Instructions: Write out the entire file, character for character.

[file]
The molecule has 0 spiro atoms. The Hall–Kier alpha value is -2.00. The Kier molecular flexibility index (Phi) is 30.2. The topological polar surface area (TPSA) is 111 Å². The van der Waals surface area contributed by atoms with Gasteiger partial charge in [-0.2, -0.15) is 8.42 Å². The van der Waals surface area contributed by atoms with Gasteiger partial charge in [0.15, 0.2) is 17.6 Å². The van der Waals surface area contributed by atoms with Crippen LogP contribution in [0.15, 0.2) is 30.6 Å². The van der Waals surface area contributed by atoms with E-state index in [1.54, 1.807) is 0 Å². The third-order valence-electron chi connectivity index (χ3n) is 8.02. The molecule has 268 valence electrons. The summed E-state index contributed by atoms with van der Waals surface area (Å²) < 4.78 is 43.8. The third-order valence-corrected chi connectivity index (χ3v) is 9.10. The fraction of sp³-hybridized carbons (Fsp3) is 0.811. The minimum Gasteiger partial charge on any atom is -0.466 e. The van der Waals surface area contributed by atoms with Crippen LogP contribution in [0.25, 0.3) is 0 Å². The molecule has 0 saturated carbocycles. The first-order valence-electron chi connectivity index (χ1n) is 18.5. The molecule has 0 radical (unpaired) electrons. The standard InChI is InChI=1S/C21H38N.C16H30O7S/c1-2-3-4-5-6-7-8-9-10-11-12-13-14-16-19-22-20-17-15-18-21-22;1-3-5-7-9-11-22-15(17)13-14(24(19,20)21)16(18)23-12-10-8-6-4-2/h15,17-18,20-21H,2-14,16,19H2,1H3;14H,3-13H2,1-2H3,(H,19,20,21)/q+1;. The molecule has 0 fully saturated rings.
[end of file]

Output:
The molecule has 0 spiro atoms. The Hall–Kier alpha value is -2.00. The Kier molecular flexibility index (Phi) is 30.2. The topological polar surface area (TPSA) is 111 Å². The van der Waals surface area contributed by atoms with Gasteiger partial charge in [-0.2, -0.15) is 8.42 Å². The van der Waals surface area contributed by atoms with Gasteiger partial charge in [0.15, 0.2) is 17.6 Å². The van der Waals surface area contributed by atoms with Crippen LogP contribution in [0.15, 0.2) is 30.6 Å². The van der Waals surface area contributed by atoms with E-state index in [1.54, 1.807) is 0 Å². The third-order valence-electron chi connectivity index (χ3n) is 8.02. The molecule has 268 valence electrons. The summed E-state index contributed by atoms with van der Waals surface area (Å²) < 4.78 is 43.8. The third-order valence-corrected chi connectivity index (χ3v) is 9.10. The fraction of sp³-hybridized carbons (Fsp3) is 0.811. The minimum Gasteiger partial charge on any atom is -0.466 e. The van der Waals surface area contributed by atoms with Crippen LogP contribution in [0.25, 0.3) is 0 Å². The molecule has 0 saturated carbocycles. The first-order valence-electron chi connectivity index (χ1n) is 18.5. The molecule has 0 radical (unpaired) electrons. The standard InChI is InChI=1S/C21H38N.C16H30O7S/c1-2-3-4-5-6-7-8-9-10-11-12-13-14-16-19-22-20-17-15-18-21-22;1-3-5-7-9-11-22-15(17)13-14(24(19,20)21)16(18)23-12-10-8-6-4-2/h15,17-18,20-21H,2-14,16,19H2,1H3;14H,3-13H2,1-2H3,(H,19,20,21)/q+1;. The molecule has 0 fully saturated rings.